The Federal Government has incurred N950bn new domestic borrowing between January 2022 and March 11, 2022, the Debt Management Office (DMO) has revealed.
The fresh borrowing was disclosed on March 17 in the presentation of the Public Debt Data as of December 31, 2021, by the Director-General of the DMO, Patience Oniha.
In the document, Oniha disclosed that the Federal Government was considering all options to raise funds externally.
She said, “All options for raising funds externally are being considered. These include funding from multilateral and bilateral sources, the International Capital Markets and the $3.35bn Special Drawing Rights allocated by the International Monetary Fund to the Central Bank of Nigeria.”
According to the document, the Federal Government still plans to borrow an additional N1.6tn, while the 2022 debt target for domestic borrowing is N2.57tn.
There is also a plan to borrow N2.57tn from foreign creditors, while N1.16tn is expected from multilateral/bilateral drawdowns.
In total, the Federal Government plans to add N6.3tn new debts to the current debt stock, which would push the country’s total debt stock to N45.86tn by December 2022.
However, the Federal Government, in the National Development Plan 2021-2025, hopes to push the total debt stock to N46.63tn for 2022.
A tabular illustration in the document showed that the government targets N39.59tn debt stock for 2021, N46.63tn for 2022, N50.22tn for 2023, N50.53tn for 2024, and N45.96tn by 2025.
In March this year, Nigeria acquired $1.25bn Eurobond debt from the International Capital Market, making Nigeria the first African country to access the ICM in 2022.
This happened a few days after the Minister of Finance, Budget and National Planning, Mrs Zainab Ahmed, had told Reuters that there was no plan to enter the Eurobond market in 2022.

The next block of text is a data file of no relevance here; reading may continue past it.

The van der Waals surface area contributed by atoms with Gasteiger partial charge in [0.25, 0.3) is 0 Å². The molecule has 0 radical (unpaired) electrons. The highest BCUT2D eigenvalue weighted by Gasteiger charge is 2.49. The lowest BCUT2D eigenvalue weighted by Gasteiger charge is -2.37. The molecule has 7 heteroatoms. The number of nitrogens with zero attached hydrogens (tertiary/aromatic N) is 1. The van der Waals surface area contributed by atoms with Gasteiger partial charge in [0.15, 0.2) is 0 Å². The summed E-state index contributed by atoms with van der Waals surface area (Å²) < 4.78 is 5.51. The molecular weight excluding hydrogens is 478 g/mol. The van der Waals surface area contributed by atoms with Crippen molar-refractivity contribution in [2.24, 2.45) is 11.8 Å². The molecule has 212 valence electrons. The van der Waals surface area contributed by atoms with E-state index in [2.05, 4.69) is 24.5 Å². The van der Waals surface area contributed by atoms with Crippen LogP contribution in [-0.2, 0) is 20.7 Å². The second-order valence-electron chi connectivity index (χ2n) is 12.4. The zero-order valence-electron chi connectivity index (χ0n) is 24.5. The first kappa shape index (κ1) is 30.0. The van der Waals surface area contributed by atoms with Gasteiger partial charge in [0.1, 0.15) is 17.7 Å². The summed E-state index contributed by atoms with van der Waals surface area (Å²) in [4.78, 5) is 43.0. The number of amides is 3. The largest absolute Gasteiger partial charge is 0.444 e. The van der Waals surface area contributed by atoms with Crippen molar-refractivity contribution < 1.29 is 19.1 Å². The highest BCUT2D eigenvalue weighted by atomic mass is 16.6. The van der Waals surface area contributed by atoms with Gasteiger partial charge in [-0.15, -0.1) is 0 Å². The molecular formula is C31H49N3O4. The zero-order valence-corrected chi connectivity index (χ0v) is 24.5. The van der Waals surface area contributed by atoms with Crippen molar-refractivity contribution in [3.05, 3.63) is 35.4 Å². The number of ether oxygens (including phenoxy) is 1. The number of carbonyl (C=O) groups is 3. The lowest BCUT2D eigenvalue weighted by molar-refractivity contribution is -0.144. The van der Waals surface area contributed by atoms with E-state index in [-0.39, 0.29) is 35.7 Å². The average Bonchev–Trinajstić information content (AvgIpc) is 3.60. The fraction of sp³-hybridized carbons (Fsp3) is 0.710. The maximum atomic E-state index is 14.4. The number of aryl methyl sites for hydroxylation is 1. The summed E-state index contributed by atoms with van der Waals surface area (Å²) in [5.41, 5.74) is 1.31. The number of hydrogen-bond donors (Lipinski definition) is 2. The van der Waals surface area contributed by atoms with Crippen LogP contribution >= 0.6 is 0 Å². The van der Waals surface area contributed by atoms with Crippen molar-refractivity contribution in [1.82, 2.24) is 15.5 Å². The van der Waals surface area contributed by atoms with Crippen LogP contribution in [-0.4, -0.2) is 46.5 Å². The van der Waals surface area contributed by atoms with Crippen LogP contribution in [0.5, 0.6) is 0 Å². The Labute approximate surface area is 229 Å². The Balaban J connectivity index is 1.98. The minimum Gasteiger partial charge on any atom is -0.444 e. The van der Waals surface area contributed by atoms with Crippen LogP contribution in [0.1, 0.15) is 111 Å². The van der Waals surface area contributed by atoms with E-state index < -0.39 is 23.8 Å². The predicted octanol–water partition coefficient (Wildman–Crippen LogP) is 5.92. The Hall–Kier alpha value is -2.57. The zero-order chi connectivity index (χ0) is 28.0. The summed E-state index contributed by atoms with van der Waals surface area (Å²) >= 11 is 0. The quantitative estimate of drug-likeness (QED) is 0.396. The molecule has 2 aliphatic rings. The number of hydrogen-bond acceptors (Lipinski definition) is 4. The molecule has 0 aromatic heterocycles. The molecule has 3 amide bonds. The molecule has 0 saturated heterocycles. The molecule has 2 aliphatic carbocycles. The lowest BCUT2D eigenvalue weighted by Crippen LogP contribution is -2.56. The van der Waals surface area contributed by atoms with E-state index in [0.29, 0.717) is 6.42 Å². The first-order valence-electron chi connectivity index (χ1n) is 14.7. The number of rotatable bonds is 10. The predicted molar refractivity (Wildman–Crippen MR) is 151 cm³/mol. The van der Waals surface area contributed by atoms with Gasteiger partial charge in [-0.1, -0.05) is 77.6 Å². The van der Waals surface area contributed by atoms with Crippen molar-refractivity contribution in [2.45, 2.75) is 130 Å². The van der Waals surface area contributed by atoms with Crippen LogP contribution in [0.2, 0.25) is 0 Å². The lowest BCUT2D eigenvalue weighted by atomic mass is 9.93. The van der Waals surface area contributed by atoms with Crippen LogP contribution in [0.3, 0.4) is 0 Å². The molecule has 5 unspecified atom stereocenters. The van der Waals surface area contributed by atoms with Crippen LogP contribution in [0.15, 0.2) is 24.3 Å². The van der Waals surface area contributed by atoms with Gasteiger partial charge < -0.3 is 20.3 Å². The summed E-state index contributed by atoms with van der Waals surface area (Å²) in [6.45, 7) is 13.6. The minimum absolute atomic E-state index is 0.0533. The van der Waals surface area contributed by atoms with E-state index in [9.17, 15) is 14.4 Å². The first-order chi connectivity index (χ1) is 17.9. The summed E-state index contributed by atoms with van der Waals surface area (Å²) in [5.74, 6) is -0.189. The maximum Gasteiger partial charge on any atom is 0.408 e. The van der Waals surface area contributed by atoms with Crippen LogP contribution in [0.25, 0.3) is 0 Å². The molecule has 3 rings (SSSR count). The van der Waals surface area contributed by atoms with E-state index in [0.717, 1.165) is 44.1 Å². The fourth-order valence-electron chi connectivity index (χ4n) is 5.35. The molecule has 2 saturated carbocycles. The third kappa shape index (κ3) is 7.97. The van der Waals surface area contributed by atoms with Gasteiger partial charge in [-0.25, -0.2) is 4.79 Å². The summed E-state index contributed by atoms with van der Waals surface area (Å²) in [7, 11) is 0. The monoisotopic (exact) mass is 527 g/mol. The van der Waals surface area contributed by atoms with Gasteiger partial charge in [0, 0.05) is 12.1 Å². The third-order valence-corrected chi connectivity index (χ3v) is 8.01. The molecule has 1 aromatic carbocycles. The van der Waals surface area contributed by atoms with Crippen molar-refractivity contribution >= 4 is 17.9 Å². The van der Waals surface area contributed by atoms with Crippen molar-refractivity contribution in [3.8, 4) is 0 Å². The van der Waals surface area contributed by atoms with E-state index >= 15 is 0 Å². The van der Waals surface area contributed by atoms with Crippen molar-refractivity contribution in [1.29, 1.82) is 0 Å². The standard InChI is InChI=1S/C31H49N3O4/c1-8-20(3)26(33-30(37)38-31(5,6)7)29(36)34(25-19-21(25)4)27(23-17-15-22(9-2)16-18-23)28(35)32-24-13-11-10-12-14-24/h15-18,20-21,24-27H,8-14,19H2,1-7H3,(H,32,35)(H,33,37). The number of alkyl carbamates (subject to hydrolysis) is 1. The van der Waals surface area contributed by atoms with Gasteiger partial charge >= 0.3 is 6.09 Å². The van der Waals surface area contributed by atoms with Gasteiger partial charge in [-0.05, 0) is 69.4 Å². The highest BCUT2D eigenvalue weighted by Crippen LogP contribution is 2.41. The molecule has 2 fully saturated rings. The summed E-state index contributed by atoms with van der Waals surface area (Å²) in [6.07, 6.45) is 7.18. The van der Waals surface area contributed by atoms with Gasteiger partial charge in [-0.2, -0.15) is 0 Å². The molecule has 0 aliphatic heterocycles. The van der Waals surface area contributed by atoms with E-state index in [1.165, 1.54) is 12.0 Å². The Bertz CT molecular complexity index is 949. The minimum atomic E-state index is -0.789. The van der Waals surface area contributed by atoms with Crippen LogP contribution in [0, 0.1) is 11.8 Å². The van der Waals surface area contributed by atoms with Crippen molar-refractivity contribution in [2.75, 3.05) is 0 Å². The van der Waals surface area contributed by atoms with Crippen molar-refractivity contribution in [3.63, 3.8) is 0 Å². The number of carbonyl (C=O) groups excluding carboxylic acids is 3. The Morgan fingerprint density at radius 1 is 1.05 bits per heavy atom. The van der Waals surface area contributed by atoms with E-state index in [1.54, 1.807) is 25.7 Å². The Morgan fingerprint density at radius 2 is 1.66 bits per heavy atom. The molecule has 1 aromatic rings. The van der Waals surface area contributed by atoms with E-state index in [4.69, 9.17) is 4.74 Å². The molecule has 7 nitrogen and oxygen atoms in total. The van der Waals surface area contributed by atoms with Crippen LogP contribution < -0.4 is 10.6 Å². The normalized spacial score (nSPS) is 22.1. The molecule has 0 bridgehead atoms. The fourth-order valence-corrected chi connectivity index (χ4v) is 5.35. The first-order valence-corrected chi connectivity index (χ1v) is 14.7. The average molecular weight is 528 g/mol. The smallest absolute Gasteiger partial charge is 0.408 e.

The DMO said the proceeds of the Eurobond would be used to finance critical capital projects in the budget in order to bridge the deficit in infrastructure and strengthen Nigeria’s economic recovery, while the Finance minister said that proceeds from the $4bn acquired from the Eurobond market the previous year would be used to fund fuel subsidy.
The World Bank has said that Nigeria’s debt, which may be considered sustainable for now, is vulnerable and costly.
According to the Washington-based global financial institution, the country’s debt is also at risk of becoming unsustainable in the event of macro-fiscal shocks.
Experts have kicked against the Federal Government’s proclivity for debt, which they have described as unsustainable.
Speaking on the development, an economist and Chief Executive Officer of the Centre for the Promotion of Private Enterprise, Dr Muda Yusuf, said the country is on the brink of debt distress.
He said, “Nigeria is on the brink of debt distress because our debt profile now is not sustainable. We had a debt service to revenue ratio getting to 76 per cent as of November last year. The situation is likely to get worse because our deficit in the 2022 budget is N6.4tn, and we need to borrow to finance the deficit. Also, the Federal Government has submitted a supplementary budget proposal for subsidy for N2.55tn after the budget was passed. Adding that to the deficit, we will get about N9tn.